Right now, you’re being convicted by the Holy Spirit because you’re on a beach chair and you’ve been on one for a long time. I don’t care how much Scripture you know. I don’t care how often you can sing, “What a good, good Father.” I don’t care if you do chair time every single day. If that doesn’t all translate, at some point in time, for you finding your spiritual gift, diving off this board, and deploying using that gift for God’s glory for well doing in this world, I’m not impressed at all with your spirituality.
If there isn’t an activistic component to it, if you’re not, if it doesn’t have, you know, shoe-leather on your faith so that you’re doing something that needs to be done in the world, call yourself a Christian, I have very little respect for that kind of Christian. Give me someone who doesn’t know that much, who can’t sing that well, who misses a chair time once in a while, and who’s using their spiritual gift and doing well in the world consistently—now, I would wish for both, of course. But be careful that you’re not just a beach-chair gal, a beach-chair guy, talking a good game about your faith, but you’ve left the pool a long time ago. Get yourself back in the pool.
Now, one little nuance to this. Sometimes people will come to me, and they’ll say, “Hey, I’ve been in the pool for eighteen years. I’ve been doing this, and I feel restless.”
And I’ll say, “Hey, restless is not a problem. What’s the matter with restless?” And I’ll say, “What do you think’s at the root of the restlessness? Are you tired?”
They’ll go, “No, I’m filled up. I don’t feel tired.”
And I say, “Are you using the right spiritual gift?”
They go, “Yeah.”
And I say, “Well, why don’t you just use it in an entirely different environment? Go on, you know, do it at work instead of at church. Do it in the neighborhood. Do it at church in a different department. Whatever. Change the whole environment.”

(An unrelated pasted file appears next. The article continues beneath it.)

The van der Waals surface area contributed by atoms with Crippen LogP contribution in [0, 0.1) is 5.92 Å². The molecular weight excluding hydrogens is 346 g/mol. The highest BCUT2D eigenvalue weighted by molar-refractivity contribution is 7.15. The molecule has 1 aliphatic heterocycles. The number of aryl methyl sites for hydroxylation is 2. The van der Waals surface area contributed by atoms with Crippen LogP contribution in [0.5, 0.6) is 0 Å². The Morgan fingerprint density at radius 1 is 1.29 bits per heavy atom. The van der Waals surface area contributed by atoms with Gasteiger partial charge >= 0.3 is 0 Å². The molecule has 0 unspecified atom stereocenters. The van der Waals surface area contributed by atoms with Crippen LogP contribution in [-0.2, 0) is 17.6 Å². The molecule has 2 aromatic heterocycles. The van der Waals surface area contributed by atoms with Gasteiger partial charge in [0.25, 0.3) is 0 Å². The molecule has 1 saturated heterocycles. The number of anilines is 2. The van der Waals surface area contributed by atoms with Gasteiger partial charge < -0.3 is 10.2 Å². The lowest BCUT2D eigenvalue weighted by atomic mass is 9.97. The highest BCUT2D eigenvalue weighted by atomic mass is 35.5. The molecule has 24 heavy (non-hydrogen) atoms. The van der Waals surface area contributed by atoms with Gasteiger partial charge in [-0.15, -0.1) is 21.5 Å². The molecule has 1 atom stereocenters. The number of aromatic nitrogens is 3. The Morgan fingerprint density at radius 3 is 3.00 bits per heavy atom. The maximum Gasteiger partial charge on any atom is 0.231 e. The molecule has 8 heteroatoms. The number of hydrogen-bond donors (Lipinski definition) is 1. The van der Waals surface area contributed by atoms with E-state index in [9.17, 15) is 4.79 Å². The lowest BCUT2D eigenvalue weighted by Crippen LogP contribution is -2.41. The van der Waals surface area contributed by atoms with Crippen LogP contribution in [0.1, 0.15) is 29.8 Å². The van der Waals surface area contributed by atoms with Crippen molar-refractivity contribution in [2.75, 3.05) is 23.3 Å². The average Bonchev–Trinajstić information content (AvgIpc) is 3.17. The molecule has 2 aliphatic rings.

They’ll say, “Is that legal?”
I’ll go, “Of course it’s legal.”
So they’ll experiment. And they’ll find a new part of the pool they never thought, you know, they’d enjoy. And then they do enjoy it. And then they catch a fresh wind. And they stay steadfast in well doing for another decade. Maybe that’s you.
Okay, moving along. I have a story to tell you before I give you the next secret of being steadfast in well doing.
There was a woman who had been to a church in another part of the United States. Grown up there. And then she moved to the Chicago area, and she had heard of Willow, and so someone said, “You ought to go there.” And so she came. And this was in the eighties. And so she talked to me, this would probably have been, you know, in the late nineties, or sometime, when she talked to me.
She said, “Hey, um... hey, listen. The church I came out of was so simple and so easy. We would just go for an hour, everyone would disappear for a week. And then we’d come back and assemble for an hour and sing a couple hymns and listen to a, you know, a semi-boring talk. And nobody took it seriously. It was all so easy. And now I come to Willow,” and she said, “I’m only here a couple months, and you get this conviction, this second conversion, that we shouldn’t only care about Willow Creek Church, but we should try to serve and help other churches all around the world prevail. And you started putting on these conferences to train pastors and to help under-resourced pastors get materials and so. Then you told us, you know, that we all needed to volunteer at these conferences and we needed to have international pastors stay in our home.”
I was just like, “What are you—”
“It’s too hard.” And she said, “Now, a few years after that, then there was the AIDS crisis.” She said, “We never talked about that stuff in my old church. And now you want us to raise money to give to people who misbehave”—that was her statement, not mine—“who misbehaved, caught AIDS, and now you think that’s our problem, and now we’re raising millions of dollars to help AIDS babies and so on the other side of the world.”
I said, “Yeah.”
And she said, “After that, then you got convicted about race, and you wanted our church to be made up of people who would be the first people in every social setting to reach across a racial or ethnic divide, so we would be bridge-building people. You told us that, even if we weren’t racist, we should do something to stop systemic racism that still exists in our culture today.” And she was like, “You’re just laying this on me. It just felt so heavy.